This is an impressive fact in that the Blue Cobalt Vase is the second work of art added to The Block's collection. The first is Robyn Bomhof's award winning painting, Portal, now installed in the welcome areas of the performance hall. Portal had taken the top award at the Muskegon Museum of Art Regional Exhibition in 2013.
Art has the power to make many transitions during its existence. Glass is amazingly good for longevity, as any trip to the glass history room of the Glass Pavilion of the Toledo Museum of Art will prove, millennia of glass artifacts on exhibit on encyclopedic shelves. Let's hope that Sanchez's work has found a home for a few centuries. A symphony in motion tends to stay in motion, and the West Michigan Symphony is driving the economic progress of Muskegon and neighborhoods according to a hundred year master plan, transforming the downtown into a center for education and culture.
One might infer that Sanchez knows all about the glass history room of the Toledo Museum of Art. The record shows that he has participated in the glass laboratory in the all glass building. In February 2011, Toledo Museum of Art Glass Studio honored him as a featured local artist, and invited the community to watch him perform in the hot shop, creating his signature designs in glass. According to Sanchez's Facebook, he often travels to microbreweries and interesting destinations to perform his studio work before patrons, traveling with a tent and a portable glory-hole for liquid glass. It looks as if the Nordins of Furnace Hot Glass and the Glass Academy are behind this brewery tour, where one can drink craft brew from a freshly blown glass mug.
Creating glass in the hot shop is a team performance, and Sanchez has mastered the role of artist and gaffer well. The testimonial of Brent Swanson of Tenfold Glass in Northville, Michigan bears this out, praising Sanchez's support at Furnace Hot Glass. He's a great salesperson of his work too, and I recall making the purchase of the modestly priced vase at the Elk's Club on the outskirts of Royal Oak well. The Elks had hosted a small pop-up exhibit of artists, and Sanchez and I talked Detroit glass, especially since I believed him to be a student of Detroit glass pioneer Albert Young at Michigan Hot Glass, a longtime studio in the Russell Block Industrial Complex. Completed in 1915 to build automotive components, the RIC has become a sanctuary for Detroit arts, a series of tall, strong buildings designed by Albert Kahn himself. Famous rock poster artist, Mark Arminski, continues his legacy at The Rockhouse studio, also at the RIC.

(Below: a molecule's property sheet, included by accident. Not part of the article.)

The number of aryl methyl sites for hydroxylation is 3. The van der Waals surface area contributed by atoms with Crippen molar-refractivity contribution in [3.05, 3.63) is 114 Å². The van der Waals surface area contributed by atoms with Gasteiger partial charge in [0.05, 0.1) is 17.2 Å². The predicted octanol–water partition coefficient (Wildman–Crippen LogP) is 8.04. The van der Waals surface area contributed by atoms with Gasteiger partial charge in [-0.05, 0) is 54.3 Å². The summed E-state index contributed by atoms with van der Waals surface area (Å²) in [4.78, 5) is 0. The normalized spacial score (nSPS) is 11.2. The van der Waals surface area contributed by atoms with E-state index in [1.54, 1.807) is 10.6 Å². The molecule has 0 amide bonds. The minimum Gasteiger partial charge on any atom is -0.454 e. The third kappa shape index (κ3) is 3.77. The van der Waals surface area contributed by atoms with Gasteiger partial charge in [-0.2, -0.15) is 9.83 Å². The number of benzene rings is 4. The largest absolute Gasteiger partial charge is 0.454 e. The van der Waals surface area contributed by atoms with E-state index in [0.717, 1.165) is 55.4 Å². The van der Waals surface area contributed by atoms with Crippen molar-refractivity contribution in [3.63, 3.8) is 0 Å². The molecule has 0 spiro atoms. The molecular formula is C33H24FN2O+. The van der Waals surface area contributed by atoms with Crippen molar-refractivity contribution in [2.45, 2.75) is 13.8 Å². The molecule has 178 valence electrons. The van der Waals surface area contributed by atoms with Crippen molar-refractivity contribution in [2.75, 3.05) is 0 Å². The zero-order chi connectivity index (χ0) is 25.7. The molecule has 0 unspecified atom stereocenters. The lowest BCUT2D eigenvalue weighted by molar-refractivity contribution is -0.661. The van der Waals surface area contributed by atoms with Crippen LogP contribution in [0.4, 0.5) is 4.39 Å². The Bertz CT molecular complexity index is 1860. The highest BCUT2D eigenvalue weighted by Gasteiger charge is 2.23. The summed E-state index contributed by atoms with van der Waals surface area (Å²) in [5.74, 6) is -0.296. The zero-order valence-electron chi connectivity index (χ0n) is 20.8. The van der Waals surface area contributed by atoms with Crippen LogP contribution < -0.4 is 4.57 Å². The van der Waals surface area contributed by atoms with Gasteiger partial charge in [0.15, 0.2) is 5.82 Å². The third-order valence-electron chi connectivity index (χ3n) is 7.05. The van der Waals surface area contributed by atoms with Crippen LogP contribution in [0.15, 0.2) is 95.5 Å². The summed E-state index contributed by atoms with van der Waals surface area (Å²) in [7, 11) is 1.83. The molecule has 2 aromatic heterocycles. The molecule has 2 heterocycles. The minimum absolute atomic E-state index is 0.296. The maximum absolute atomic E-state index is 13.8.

It's great to be a glass artist selling in Royal Oak, Michigan, especially since Habatat Gallery has its main offices and warehouse in the north part of the city. It's just as good to be a glass artist representing oneself in Muskegon, too. Founder of Habatat, Ferdinand Hampson has personally made the journey to Muskegon, accompanied by an exhibition of work by young leaders in the studio glass movement. Hopefully, Louie Sanchez can make the pilgrimage himself soon. Muskegon has been a mecca for studio glass for decades now, with strong collections at the MMA, thanks to the family of C. Corcoran Tuttle, who once organized at annual glass invitation with national scope through her Muskegon gallery.
The West Michigan Symphony Aims to Extend Its Collection Through this Exhibition at the Muskegon Museum of Art, Deadline March 2014.
Although gaffer is often synonymous with glasssmith or glassblower, usage by Benjamin Moore at the Muskegon Museum of Art supports the usage of the word to name the glassblower's assistant.